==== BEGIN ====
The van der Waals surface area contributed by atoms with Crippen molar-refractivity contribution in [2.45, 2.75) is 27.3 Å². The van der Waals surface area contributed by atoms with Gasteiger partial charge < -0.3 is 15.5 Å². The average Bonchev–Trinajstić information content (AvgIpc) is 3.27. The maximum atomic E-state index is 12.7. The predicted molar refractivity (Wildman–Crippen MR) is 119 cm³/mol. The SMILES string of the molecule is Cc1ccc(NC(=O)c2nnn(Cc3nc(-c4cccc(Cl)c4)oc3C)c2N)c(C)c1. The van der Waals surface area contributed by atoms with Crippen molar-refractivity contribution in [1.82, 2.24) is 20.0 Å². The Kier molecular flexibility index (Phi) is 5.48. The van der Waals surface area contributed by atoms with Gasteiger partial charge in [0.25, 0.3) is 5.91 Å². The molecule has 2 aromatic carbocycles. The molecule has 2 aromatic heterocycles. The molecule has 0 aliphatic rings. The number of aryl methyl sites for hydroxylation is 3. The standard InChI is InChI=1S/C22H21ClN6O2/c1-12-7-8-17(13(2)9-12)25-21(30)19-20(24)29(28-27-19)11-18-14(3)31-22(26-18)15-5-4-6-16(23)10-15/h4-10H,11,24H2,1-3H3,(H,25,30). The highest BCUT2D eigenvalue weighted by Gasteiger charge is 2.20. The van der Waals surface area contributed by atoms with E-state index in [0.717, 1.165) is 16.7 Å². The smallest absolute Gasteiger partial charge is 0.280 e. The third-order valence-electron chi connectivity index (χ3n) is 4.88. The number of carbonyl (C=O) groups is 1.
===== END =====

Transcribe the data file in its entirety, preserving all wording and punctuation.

The van der Waals surface area contributed by atoms with Crippen molar-refractivity contribution in [2.45, 2.75) is 27.3 Å². The van der Waals surface area contributed by atoms with Gasteiger partial charge < -0.3 is 15.5 Å². The average Bonchev–Trinajstić information content (AvgIpc) is 3.27. The maximum atomic E-state index is 12.7. The predicted molar refractivity (Wildman–Crippen MR) is 119 cm³/mol. The SMILES string of the molecule is Cc1ccc(NC(=O)c2nnn(Cc3nc(-c4cccc(Cl)c4)oc3C)c2N)c(C)c1. The van der Waals surface area contributed by atoms with Crippen molar-refractivity contribution in [1.82, 2.24) is 20.0 Å². The Kier molecular flexibility index (Phi) is 5.48. The van der Waals surface area contributed by atoms with Gasteiger partial charge in [0.25, 0.3) is 5.91 Å². The molecule has 2 aromatic carbocycles. The molecule has 2 aromatic heterocycles. The molecule has 0 aliphatic rings. The number of aryl methyl sites for hydroxylation is 3. The standard InChI is InChI=1S/C22H21ClN6O2/c1-12-7-8-17(13(2)9-12)25-21(30)19-20(24)29(28-27-19)11-18-14(3)31-22(26-18)15-5-4-6-16(23)10-15/h4-10H,11,24H2,1-3H3,(H,25,30). The highest BCUT2D eigenvalue weighted by Gasteiger charge is 2.20. The van der Waals surface area contributed by atoms with E-state index in [0.717, 1.165) is 16.7 Å². The smallest absolute Gasteiger partial charge is 0.280 e. The third-order valence-electron chi connectivity index (χ3n) is 4.88. The number of carbonyl (C=O) groups is 1.